Summary judgment shall be granted “if the movant shows that there is no genuine dispute as to any material fact and the movant is entitled to judgment as a matter of law.” Fed.R.Civ.P. 56(a). A factual dispute is genuine “if the evidence is such that a reasonable jury could return a verdict for the nonmoving party.” Anderson v. Liberty Lobby, Inc., 477 U.S. 242, 248 (1986). A fact is material only if it might affect the outcome of the suit under governing law. Id. The movant has the “initial responsibility of informing the district court of the basis for its motion, and identifying those portions of the pleadings, depositions, answers to interrogatories, and admissions on file, together with the affidavits, if any, which it believes demonstrate the absence of a genuine issue of material fact.” Celotex Corp. v. Catrett, 477 U.S. 317, 323 (1986) (internal quotation marks omitted). This “burden on the moving party may be discharged by ‘showing'- that is, pointing out to the district court-that there is an absence of evidence to support the nonmoving party's case.” Id. at 325.

         Once this initial burden is met, the burden shifts to the nonmoving party, which “must set forth specific facts showing that there is a genuine issue for trial.” Anderson, 477 U.S. at 250. The nonmoving party may not rely upon mere allegations or denials of allegations in the pleadings to defeat a motion for summary judgment, rather it must present sufficient evidence from which “a reasonable jury could return a verdict for the nonmoving party.” Id. at 248; accord Sylvia Dev. Corp. v. Calvert Cnty., Md., 48 F.3d 810, 818 (4th Cir. 1995).

         When ruling on a summary judgment motion, a court must view the evidence and any inferences from the evidence in the light most favorable to the nonmoving party. Anderson, 477 U.S. at 255. “Where the record taken as a whole could not lead a rational trier of fact to find for the nonmoving party, there is no genuine issue for trial.” Ricci v. DeStefano, 557 U.S. 557, 586 (2009) (quoting Matsushita Elec. Indus. Co. v. Zenith Radio Corp., 475 U.S. 574, 587 (1986)). The mere argued existence of a factual dispute does not defeat an otherwise properly supported motion. Anderson, 477 U.S. at 248-49. “If the evidence is merely colorable or is not significantly probative, ” summary judgment is appropriate. Id. at 249-50 (citations omitted).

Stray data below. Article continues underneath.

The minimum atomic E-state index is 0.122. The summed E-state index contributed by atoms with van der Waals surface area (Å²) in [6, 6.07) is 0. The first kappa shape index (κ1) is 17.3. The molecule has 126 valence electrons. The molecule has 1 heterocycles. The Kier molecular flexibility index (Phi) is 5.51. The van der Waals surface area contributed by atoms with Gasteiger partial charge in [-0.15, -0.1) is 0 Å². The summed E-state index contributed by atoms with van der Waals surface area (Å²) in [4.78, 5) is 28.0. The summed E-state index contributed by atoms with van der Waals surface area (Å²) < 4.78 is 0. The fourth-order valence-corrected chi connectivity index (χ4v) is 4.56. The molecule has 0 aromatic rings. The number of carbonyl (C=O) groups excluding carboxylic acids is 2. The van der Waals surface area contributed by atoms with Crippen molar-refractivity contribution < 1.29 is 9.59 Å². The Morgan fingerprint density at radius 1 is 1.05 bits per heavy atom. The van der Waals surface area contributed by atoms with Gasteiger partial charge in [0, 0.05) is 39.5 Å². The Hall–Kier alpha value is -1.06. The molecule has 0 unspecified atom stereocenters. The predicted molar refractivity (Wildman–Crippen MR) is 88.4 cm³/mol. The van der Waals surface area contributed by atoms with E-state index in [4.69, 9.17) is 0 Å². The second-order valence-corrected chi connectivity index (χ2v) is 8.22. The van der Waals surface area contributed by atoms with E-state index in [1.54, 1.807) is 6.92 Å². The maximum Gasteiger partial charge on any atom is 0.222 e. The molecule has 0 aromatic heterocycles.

III. DISCUSSION

         A. Collateral Estoppel

         Davey's guilty verdict and Coats's guilty plea prevent each of them from relitigating the same issues in this civil proceeding. See SEC v. Farkas, 557 F. App'x 204, 206 (4th Cir. 2014) (guilty verdict in criminal securities fraud case collaterally estopped defendant from denying liability for civil securities fraud); Williams v. Comm'r of Internal Revenue, 498 F. App'x 284, 291 n. 6 (4th Cir. 2012) (guilty plea in criminal tax evasion case had same conclusive effect as trial for purposes of collateral estoppel in civil tax fraud case). The issue in this civil proceeding of fraudulent solicitation, misappropriation, and false statements in connection with future transactions in violation of 7 U.S.C. § 6b(a)(2)(A)-(C) of the Commodity Exchange Act (“CEA”) is identical to the one previously litigated in Defendants' criminal cases. The issue was resolved against them by guilty plea or jury verdict, which was critical and necessary to their criminal judgments. Those ...